• Quotation marks in search terms. Single words work better than phrases, and specific words work better than general ones. If you enter “complex suspenseful whodunit,” only people who type all of those words will find your book. For better results, enter this: complex, suspenseful, whodunit. Customers can search for any of those words and find your book.
    • Amazon program names like as “Kindle Unlimited” or “KDP Select”

Between selecting keywords from Amazon’s chart and suggestions from the drop-down search menu, you should be able to select seven good keywords and have your ebook positioned for buyers to find. And feel free to experiment and change these words to your heart’s content as you find what works.

An easy way to find out which categories your book is currently in is to scroll down to the bottom of the sales page and check where it says ‘Look for Similar Books by Category’. This example shows all the categories my novel, Summoned, is current listed in.

Previous topics

#1 – Deciding to write a novel – Writing Myths

#2 – Three areas to develop before starting to write a novel

#3 – Finding a Story Idea and How to Know if it “good enough”

#4 – Developing Characters for your Novel

#5 – Major characters? Minor Characters? Where does everyone fit in?

#6 – Developing the Setting for your Novel

#7 – The importance of developing conflict in your novel plot

#8 – To Outline or not to outline 

#9 – The importance of a story arc

#10 – The importance of tension and pace

#11 – Prologue and opening scenes

#12 – Beginning and ending scenes in a novel

#13 – The importance of dialogue…and a few tips on how to write it

#14 – Using Internal Dialogue in your novel

#15 – More dialogue tips and help with dialogue tags

#16 – Knowing and incorporating back story into your novel

#17 – Hinting at what is to come with foreshadowing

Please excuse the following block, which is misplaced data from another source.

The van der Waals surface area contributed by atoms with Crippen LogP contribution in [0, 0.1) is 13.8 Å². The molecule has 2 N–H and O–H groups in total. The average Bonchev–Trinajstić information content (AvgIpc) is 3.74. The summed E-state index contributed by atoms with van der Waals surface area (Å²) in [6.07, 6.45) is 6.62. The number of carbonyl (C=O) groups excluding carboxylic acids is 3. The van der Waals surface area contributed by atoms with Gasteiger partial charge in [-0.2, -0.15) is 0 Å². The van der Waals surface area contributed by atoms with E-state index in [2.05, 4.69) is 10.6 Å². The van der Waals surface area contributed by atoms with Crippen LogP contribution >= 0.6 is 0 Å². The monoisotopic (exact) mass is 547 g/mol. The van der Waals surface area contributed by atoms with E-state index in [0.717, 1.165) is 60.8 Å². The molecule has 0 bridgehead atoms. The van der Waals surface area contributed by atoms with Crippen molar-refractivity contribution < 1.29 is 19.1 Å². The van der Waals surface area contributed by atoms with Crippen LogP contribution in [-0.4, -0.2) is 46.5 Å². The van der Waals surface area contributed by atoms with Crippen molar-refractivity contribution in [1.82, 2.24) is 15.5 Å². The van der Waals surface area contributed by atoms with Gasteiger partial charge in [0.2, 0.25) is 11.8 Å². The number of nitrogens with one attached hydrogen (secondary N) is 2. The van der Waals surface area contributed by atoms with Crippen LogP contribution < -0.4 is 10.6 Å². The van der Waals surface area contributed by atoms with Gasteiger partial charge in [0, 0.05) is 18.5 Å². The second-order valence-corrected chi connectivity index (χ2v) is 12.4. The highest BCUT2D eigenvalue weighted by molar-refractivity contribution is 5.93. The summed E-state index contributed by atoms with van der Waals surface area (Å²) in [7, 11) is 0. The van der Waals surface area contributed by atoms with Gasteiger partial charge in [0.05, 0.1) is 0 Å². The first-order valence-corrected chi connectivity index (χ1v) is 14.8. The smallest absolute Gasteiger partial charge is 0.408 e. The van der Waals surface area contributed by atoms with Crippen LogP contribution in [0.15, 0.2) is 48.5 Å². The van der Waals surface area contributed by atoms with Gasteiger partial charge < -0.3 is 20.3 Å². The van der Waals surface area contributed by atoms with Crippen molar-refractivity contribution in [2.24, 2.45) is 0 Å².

#18 – Tips for writing different scenes in your novel

#19 – Dealing with Writer’s Block

#20 – Killing a Character in your Novel

#21 – Keeping things realistic in your novel

#22 – Establishing Writing Goals and Developing Good Writing Habits

#23 – Using the five senses and passive voice in your novel

#24 – The benefit of research in fiction writing

#25 – Novella or Novel, Trilogy or Series – decisions for writers

#26 – Avoiding Plot and Character Clichés

#27 – Novel Writing – Endings and Epilogues

#28 – Fantasy Novel Writing – World Building, Dragons, Magic and More

#29 – Finishing your First Draft

#30 – Your Second Draft and Beyond

#31 – Picking Stronger Words and Watching out for Homonyms

#32 – Omitting unnecessary words in your novel

#33 – Beta Reader, Proofreaders and Copy Editors

#34 – Knowing your grammar or at least using a grammar checking program

#35 – Using a Revision Outline during your Novel Editing

#36 – Editing Techniques: Taking a Break and Reading Aloud

#37 – Publishing Options for your book

#38 – Self-publishing an ebook decisions

#39 – Picking Your Book Title and Your Pen Name

#40 – Investing in an eye-catching book cover

#41 – Writing an awesome book blurb

#42 – Deciding on Front Matter for your novel

#43 – Deciding on Back Matter for your novel

#44 – Formatting your eBook for publication

#45 – Pricing your e-book

One thought on “Selecting Categories and Keywords to improve your Novel’s visibility

  1. Reblogged this on Cynthia Hilston – Author & Blogger and commented:
    Useful advice for writers on this site. Lots of helpful tips.